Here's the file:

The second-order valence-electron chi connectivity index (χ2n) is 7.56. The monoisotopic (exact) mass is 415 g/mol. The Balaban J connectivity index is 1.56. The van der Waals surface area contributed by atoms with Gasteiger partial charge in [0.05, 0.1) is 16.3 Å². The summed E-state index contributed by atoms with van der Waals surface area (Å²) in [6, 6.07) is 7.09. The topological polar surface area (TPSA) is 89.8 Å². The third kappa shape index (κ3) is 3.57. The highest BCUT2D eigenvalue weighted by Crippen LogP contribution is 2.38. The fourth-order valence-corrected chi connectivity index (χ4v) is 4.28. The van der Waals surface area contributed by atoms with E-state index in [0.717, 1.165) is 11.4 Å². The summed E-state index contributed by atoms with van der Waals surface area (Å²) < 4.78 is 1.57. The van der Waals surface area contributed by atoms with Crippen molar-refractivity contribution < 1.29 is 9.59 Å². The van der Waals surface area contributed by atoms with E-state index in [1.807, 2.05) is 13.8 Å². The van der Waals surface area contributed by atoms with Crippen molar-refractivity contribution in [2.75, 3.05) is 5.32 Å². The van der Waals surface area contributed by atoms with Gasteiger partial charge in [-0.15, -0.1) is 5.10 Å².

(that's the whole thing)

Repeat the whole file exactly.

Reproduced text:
The second-order valence-electron chi connectivity index (χ2n) is 7.56. The monoisotopic (exact) mass is 415 g/mol. The Balaban J connectivity index is 1.56. The van der Waals surface area contributed by atoms with Gasteiger partial charge in [0.05, 0.1) is 16.3 Å². The summed E-state index contributed by atoms with van der Waals surface area (Å²) in [6, 6.07) is 7.09. The topological polar surface area (TPSA) is 89.8 Å². The third kappa shape index (κ3) is 3.57. The highest BCUT2D eigenvalue weighted by Crippen LogP contribution is 2.38. The fourth-order valence-corrected chi connectivity index (χ4v) is 4.28. The van der Waals surface area contributed by atoms with E-state index in [0.717, 1.165) is 11.4 Å². The summed E-state index contributed by atoms with van der Waals surface area (Å²) < 4.78 is 1.57. The van der Waals surface area contributed by atoms with Crippen molar-refractivity contribution < 1.29 is 9.59 Å². The van der Waals surface area contributed by atoms with E-state index in [1.807, 2.05) is 13.8 Å². The van der Waals surface area contributed by atoms with Crippen molar-refractivity contribution in [2.75, 3.05) is 5.32 Å². The van der Waals surface area contributed by atoms with Gasteiger partial charge in [-0.15, -0.1) is 5.10 Å².